You’re Misunderstanding Social Security’s Purpose

For better or worse, Social Security is our nation’s most important social program.

Each month, close to 63 million people receive a benefit check, nearly 70% of whom are retired workers. More than 3 out of 5 of these retired workers lean on their monthly payout for at least half of their income. And this income is responsible for keeping approximately 15.3 million of these retirees out of poverty. In essence, without the guaranteed payout provided to eligible beneficiaries, the elderly poverty rate would be more than four times higher than it is now.

And yet, Social Security finds itself in a pretty serious long-term bind.

Social Security is in trouble — who’s to blame?

According to the June-released Social Security Board of Trustees report, America’s most important social program was expected to begin spending more than it collects in 2018, with these net cash outflows beginning to significantly grow in size in 2020 and beyond. Even with close to $2.9 trillion in asset reserves, the program is expected to have its excess cash coffers bled dry by 2034. Should this happen, a sizable benefit cut of up to 21% may be needed for then-current and future beneficiaries. Considering seniors’ reliance on Social Security, it’s a grim forecast.

As you can imagine, the American public places a lot of blame for Social Security’s woes on the federal government. Peruse any social media site or Social Security article commentary and you’re bound to find claims that the “federal government should pay back what they’ve borrowed with interest,” and that Social Security should “stop giving money to immigrants.”

Of course, what these commenters fail to realize is that Social Security is set to generate more than $800 billion in interest income from the federal government’s borrowing over the next decade. It’s already paying interest into the program in what’s a mutually beneficially borrowing arrangement that’s required by law. If this borrowing were to end, the program would be in much worse shape than it is now.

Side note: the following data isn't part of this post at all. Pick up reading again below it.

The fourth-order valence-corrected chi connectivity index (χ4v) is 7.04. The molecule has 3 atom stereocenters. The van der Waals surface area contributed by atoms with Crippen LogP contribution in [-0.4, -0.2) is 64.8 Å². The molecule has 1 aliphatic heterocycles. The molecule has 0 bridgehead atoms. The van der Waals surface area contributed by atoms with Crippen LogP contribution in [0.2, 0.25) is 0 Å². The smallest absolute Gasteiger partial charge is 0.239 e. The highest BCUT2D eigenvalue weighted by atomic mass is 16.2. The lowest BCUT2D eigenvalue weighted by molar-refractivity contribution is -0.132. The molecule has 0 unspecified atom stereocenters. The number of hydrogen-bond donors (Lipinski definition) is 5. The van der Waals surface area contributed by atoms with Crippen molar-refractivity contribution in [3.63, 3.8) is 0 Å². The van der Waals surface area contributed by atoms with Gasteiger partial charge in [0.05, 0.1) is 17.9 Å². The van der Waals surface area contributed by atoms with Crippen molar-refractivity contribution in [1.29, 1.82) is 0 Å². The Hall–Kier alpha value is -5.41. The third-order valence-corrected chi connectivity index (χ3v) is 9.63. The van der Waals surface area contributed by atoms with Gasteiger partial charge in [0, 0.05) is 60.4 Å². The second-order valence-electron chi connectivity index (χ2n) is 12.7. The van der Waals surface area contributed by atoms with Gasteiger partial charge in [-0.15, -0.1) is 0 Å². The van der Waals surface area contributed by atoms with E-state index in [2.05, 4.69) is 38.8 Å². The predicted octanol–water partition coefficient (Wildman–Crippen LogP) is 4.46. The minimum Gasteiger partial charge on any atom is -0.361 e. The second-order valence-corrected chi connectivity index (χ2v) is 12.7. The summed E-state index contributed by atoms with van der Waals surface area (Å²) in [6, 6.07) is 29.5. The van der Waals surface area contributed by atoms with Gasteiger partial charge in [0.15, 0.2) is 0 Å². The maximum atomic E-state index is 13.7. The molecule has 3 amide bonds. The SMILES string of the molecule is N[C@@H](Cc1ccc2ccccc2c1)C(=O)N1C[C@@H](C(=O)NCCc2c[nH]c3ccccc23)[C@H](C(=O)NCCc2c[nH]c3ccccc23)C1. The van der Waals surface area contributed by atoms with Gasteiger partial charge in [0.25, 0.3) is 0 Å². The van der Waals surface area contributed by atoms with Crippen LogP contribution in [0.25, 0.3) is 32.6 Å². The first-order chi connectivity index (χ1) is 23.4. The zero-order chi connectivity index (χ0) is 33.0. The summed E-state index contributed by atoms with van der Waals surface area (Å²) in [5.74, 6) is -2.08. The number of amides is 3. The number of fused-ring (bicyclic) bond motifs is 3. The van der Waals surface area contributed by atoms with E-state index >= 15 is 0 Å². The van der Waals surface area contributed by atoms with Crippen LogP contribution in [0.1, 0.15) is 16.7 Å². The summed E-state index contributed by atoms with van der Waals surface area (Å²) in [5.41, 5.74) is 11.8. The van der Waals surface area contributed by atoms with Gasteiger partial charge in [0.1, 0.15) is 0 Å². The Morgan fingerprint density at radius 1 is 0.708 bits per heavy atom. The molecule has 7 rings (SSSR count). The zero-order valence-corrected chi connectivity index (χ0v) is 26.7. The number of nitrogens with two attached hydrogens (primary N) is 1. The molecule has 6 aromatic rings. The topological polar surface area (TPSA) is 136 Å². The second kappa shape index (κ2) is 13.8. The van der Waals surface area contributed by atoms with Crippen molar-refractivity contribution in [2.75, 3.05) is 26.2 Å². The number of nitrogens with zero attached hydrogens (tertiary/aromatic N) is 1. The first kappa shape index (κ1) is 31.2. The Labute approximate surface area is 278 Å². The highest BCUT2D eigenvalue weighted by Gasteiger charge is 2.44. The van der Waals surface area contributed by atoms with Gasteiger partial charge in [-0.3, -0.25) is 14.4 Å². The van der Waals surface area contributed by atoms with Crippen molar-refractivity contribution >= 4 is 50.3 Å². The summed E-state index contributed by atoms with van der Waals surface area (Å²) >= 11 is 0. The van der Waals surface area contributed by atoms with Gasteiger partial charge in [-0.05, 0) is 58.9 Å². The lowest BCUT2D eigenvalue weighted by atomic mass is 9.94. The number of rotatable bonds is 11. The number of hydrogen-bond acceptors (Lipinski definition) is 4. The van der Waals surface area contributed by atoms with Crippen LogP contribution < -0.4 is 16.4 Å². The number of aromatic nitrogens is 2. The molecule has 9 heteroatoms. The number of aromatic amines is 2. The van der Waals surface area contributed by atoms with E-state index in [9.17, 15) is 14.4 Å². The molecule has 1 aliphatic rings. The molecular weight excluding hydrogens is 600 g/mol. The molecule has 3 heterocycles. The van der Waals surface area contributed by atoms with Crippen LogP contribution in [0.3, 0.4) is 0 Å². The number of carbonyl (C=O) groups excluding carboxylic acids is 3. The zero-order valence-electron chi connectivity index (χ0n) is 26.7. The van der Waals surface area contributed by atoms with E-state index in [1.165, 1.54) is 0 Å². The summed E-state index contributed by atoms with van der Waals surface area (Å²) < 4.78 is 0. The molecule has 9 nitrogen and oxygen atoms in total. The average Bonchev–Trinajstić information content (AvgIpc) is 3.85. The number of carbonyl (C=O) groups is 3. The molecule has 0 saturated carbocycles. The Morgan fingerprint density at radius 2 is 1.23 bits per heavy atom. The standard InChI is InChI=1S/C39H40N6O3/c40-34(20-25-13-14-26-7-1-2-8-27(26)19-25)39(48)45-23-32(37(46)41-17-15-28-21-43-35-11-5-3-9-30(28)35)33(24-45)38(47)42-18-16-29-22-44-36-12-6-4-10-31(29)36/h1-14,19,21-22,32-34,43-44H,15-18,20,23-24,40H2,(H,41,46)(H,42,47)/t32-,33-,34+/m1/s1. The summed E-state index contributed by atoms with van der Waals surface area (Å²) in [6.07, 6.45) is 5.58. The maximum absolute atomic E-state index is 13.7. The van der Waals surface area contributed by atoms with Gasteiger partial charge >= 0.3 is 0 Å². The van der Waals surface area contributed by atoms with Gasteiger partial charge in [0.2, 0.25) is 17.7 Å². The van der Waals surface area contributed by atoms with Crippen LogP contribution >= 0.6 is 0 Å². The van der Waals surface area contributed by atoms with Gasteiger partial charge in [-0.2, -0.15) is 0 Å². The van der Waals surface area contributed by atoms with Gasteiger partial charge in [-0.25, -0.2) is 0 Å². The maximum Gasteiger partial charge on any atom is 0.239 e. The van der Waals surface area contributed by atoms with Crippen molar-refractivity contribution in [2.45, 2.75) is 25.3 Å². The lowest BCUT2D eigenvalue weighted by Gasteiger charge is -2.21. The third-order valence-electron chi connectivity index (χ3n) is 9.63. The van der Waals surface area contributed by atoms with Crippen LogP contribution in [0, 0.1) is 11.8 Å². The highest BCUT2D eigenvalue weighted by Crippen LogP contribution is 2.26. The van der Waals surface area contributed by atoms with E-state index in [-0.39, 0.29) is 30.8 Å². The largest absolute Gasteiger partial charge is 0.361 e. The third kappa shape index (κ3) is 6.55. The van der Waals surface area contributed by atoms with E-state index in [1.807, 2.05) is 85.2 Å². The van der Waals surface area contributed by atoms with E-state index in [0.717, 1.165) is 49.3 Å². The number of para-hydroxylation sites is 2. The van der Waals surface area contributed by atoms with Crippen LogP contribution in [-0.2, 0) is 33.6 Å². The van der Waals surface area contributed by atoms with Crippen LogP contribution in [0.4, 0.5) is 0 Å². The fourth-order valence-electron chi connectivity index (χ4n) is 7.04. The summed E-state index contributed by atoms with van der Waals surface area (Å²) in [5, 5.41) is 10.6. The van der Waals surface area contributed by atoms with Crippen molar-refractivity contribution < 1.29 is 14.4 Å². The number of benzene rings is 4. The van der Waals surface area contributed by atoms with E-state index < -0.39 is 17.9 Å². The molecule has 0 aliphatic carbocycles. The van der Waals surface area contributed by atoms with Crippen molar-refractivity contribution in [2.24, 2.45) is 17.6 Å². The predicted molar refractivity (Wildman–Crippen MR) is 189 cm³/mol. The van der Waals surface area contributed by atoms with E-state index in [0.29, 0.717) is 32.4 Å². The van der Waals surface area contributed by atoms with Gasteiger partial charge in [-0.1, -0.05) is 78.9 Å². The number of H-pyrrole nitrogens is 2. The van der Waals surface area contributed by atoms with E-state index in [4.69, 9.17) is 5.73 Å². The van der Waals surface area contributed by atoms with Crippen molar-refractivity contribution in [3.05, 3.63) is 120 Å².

Commenters should also know that only legal immigrants who’ve likely put in decades of work, and paid payroll tax, are eligible for traditional Social Security benefits. Many of the arguments surrounding government culpability just aren’t correct.

You’re completely misunderstanding Social Security’s purpose

But there’s one misunderstanding that perhaps tops the rest — one that hits the core of Social Security’s purpose. Namely, the idea that what workers pay into the system is “their money.”

This idea that what workers pay into the system should become theirs at a later date is incorrect for one key reason: Social Security was never designed to be an investment tool. Rather, it’s a social investment in elderly workers who can no longer provide for themselves. It’s the inability of the American public to recognize that this is a social, not financial, investment in the elderly workforce that leads to so much misunderstanding.

Some folks have described taking money from one generation and giving it to another as nothing more than a government Ponzi scheme. For those of you unfamiliar with the term, a Ponzi scheme describes a type of fraud whereby early investors are paid off with a hefty return by using the investment money provided by more recent investors. In the case of Social Security, some people believe that their payroll tax revenue is being used to fund future generations of workers, and that when they retire the jig will be up, so to speak, and nothing will be left.

But Social Security isn’t a Ponzi scheme, namely because Social Security isn’t out to make money. Less than 1% of the program’s expenses head toward administrative fees, such as paying the salaries of Social Security Administration (SSA) employees, as well as the rents and electricity bills for SSA offices. That means more than 99% of what goes into the system gets paid back to eligible beneficiaries. In fact, it’s one of the most cost-efficient social programs in the federal government.

Another problem with the “it’s my money” thesis is that it goes against what Social Security stands for. It was designed in the mid-1930s to provide a financial foundation for lower- and middle-income seniors who can’t provide for themselves. Even the SSA today suggests that the program will only replace about 40% of the average worker’s wages in retirement. If folks simply received what they paid into the system, lower-income workers would be in some very big trouble come retirement.

The system is designed to provide a greater lifetime payout for lower-income American workers than what they put in, with the opposite true for more well-to-do workers. This isn’t a conspiracy. It’s a social investment in our collective elderly labor force.

If you want to blame the government for something, make it be the thumb-twiddling they’ve done on Capitol Hill while having multiple viable long-term solutions at their disposal. But don’t fault the program for doing what it was intended to do.

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